Second set of tests for skin disease Leviticus 13:9-17
Third set of tests for skin disease in scars Leviticus 13:18-23
Fourth set of tests for skin disease in burns Leviticus 13:24-28
Fifth set of tests for skin disease in scalp or beard Leviticus 13:29-37
A skin disease that is clean Leviticus 13:38-39
Baldness and skin disease Leviticus 13:40-44
Treatment of those diagnosed as unclean Leviticus 13:45-46
Diagnosis and treatment of skin disease in clothing Leviticus 13:47-58
Summary Leviticus 13:59
Rooker saw seven types of infectious skin diseases in Leviticus 13:1-44: skin eruptions (Leviticus 13:1-8), chronic skin disease (Leviticus 13:9-17), boils (Leviticus 13:18-23), burns (Leviticus 13:24-28), sores (Leviticus 13:29-37), rashes (Leviticus 13:38-39), and baldness (Leviticus 13:40-44). [Note: Rooker, pp. 186-92.]
Before proceeding, we need to note that by "treatment" we do not mean that God prescribed a way by which people or objects afflicted with "leprosy" could recover. Rather the "treatment" dealt with how people were to relate to God and the sanctuary in view of these problems. He was not dealing with them as a physician but as a public health inspector. His objective was not their physical recovery in this legislation but their proper participation in worship.
Typically in each case we read four things: a preliminary statement of the symptoms, the priestly inspection, the basis of the priest’s diagnosis, and the diagnosis itself and the consequences.
Serious skin disease apparently began with some sort of swelling or a shiny patch on the skin (Leviticus 13:2). Serious skin disease resulted in uncleanness, but less important conditions might not.
These tests were appropriate when raw flesh appeared in an infected area of the skin. White hair in the raw flesh area was a sure sign of serious skin disease.
If the afflicted person became completely white rather than blotchy, the priest was to consider him or her clean. Evidently it was the patchy condition of the skin that made the person unclean. Another explanation is that a totally white condition indicated that the disease was over or not contagious. [Note: Bush, p. 119; Keil and Delitzsch, 2:380.]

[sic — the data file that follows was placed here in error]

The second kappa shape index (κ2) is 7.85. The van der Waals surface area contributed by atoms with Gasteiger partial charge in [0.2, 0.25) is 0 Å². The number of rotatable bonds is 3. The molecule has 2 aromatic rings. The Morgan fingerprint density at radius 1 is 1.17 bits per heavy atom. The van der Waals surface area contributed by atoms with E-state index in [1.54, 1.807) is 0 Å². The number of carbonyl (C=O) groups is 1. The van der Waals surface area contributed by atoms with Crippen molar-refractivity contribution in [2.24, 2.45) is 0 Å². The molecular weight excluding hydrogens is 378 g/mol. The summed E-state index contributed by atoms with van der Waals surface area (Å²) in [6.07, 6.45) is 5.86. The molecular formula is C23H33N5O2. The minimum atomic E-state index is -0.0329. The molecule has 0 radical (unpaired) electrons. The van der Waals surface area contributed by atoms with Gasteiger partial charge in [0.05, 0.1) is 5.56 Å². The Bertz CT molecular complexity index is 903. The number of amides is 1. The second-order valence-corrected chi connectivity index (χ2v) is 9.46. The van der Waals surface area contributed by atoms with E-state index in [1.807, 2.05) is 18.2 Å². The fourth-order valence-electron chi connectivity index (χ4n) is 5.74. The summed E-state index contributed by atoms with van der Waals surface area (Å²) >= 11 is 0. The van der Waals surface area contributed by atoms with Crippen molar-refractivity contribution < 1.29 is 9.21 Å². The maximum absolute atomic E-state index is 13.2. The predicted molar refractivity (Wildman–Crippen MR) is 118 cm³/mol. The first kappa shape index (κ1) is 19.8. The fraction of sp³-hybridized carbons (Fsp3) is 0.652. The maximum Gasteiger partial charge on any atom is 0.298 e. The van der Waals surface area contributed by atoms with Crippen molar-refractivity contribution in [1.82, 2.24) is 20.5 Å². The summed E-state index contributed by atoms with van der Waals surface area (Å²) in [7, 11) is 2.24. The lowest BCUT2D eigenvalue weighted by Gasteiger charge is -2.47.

Similarly white hair in a deep infection or scar indicated serious skin disease. Psoriasis can occur on scars and at sites of burns and other previous injuries. [Note: Hulse, p. 98.]
Yellowing hair indicated another skin abnormality. Black hair in the suspected area indicated that there was no serious skin disease there, so the person was clean.
Patches of skin go completely white when a person contracts leucoderma (eczema). The law did not regard this type of skin disorder as serious enough to render the afflicted person unclean.
Baldness did not result in uncleanness, but serious skin disease on the head did. Psoriasis may be in view here. [Note: Ibid.]
Tearing the clothes, messing the hair, and covering the upper lip were all signs of mourning (cf. Leviticus 10:6; Leviticus 21:10; Genesis 37:34; Numbers 14:6; 2 Samuel 1:11; 2 Kings 11:14; 2 Kings 19:1; 2 Kings 22:11; 2 Kings 22:19; Ezra 9:5; Ezekiel 24:17; Ezekiel 24:22; Micah 3:7). Not every place outside the camp was unclean; there were clean places outside the camp (e.g., Leviticus 4:12). However the unclean person was to live in an unclean area outside the camp. The idea was that he or she could not come close to God who resided in the tabernacle at the center of the camp.
"The holiest area, where one was closest to God, was the tabernacle. It was here that the holy men, the priests, worked. The tabernacle was surrounded by the camp where Israel the holy people of God lived. This in turn was encircled by the area outside the camp. which was populated by non-Jews, sinners, and the unclean. To live outside the camp was to be cut off from the blessings of the covenant. It is little wonder that when a man was diagnosed as unclean he had to go into mourning. He experienced a living death; his life as a member of God’s people experiencing God’s blessing came to an end. Genesis 3 presents a similar picture. . . . As Adam and Eve experienced a living death when they were expelled from Eden, so every man who was diagnosed as unclean suffered a similar fate." [Note: Wenham, The Book . . ., p. 201.]